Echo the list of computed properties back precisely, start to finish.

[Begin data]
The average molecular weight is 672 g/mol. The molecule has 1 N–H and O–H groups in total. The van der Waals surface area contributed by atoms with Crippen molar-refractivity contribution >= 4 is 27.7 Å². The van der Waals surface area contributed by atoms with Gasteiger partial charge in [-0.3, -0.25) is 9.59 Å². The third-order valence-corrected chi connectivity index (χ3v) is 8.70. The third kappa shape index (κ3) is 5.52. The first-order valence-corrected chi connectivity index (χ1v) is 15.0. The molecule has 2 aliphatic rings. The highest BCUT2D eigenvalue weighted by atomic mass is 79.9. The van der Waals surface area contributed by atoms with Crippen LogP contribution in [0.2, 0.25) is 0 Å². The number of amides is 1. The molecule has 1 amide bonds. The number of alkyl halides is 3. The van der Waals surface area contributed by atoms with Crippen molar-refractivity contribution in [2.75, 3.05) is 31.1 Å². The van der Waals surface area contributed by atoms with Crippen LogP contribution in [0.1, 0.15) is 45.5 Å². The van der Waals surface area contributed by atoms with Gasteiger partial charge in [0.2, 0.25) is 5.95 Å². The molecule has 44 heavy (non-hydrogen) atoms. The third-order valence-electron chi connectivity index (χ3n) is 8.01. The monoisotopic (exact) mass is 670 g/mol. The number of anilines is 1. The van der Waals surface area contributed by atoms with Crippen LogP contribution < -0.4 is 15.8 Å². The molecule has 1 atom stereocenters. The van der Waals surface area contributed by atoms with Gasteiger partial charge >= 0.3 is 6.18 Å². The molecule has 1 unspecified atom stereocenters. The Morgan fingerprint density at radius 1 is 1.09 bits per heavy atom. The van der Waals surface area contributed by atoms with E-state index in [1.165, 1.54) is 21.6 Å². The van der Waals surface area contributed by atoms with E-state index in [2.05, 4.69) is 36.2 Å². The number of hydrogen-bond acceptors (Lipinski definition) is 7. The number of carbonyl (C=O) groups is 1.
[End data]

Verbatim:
The average molecular weight is 672 g/mol. The molecule has 1 N–H and O–H groups in total. The van der Waals surface area contributed by atoms with Crippen molar-refractivity contribution >= 4 is 27.7 Å². The van der Waals surface area contributed by atoms with Gasteiger partial charge in [-0.3, -0.25) is 9.59 Å². The third-order valence-corrected chi connectivity index (χ3v) is 8.70. The third kappa shape index (κ3) is 5.52. The first-order valence-corrected chi connectivity index (χ1v) is 15.0. The molecule has 2 aliphatic rings. The highest BCUT2D eigenvalue weighted by atomic mass is 79.9. The van der Waals surface area contributed by atoms with Crippen LogP contribution in [0.2, 0.25) is 0 Å². The number of amides is 1. The molecule has 1 amide bonds. The number of alkyl halides is 3. The van der Waals surface area contributed by atoms with Crippen molar-refractivity contribution in [2.75, 3.05) is 31.1 Å². The van der Waals surface area contributed by atoms with Crippen LogP contribution in [0.1, 0.15) is 45.5 Å². The van der Waals surface area contributed by atoms with Gasteiger partial charge in [0.2, 0.25) is 5.95 Å². The molecule has 44 heavy (non-hydrogen) atoms. The third-order valence-electron chi connectivity index (χ3n) is 8.01. The monoisotopic (exact) mass is 670 g/mol. The number of anilines is 1. The van der Waals surface area contributed by atoms with Crippen LogP contribution < -0.4 is 15.8 Å². The molecule has 1 atom stereocenters. The van der Waals surface area contributed by atoms with Gasteiger partial charge >= 0.3 is 6.18 Å². The molecule has 1 unspecified atom stereocenters. The Morgan fingerprint density at radius 1 is 1.09 bits per heavy atom. The van der Waals surface area contributed by atoms with E-state index in [1.165, 1.54) is 21.6 Å². The van der Waals surface area contributed by atoms with E-state index in [2.05, 4.69) is 36.2 Å². The number of hydrogen-bond acceptors (Lipinski definition) is 7. The number of carbonyl (C=O) groups is 1.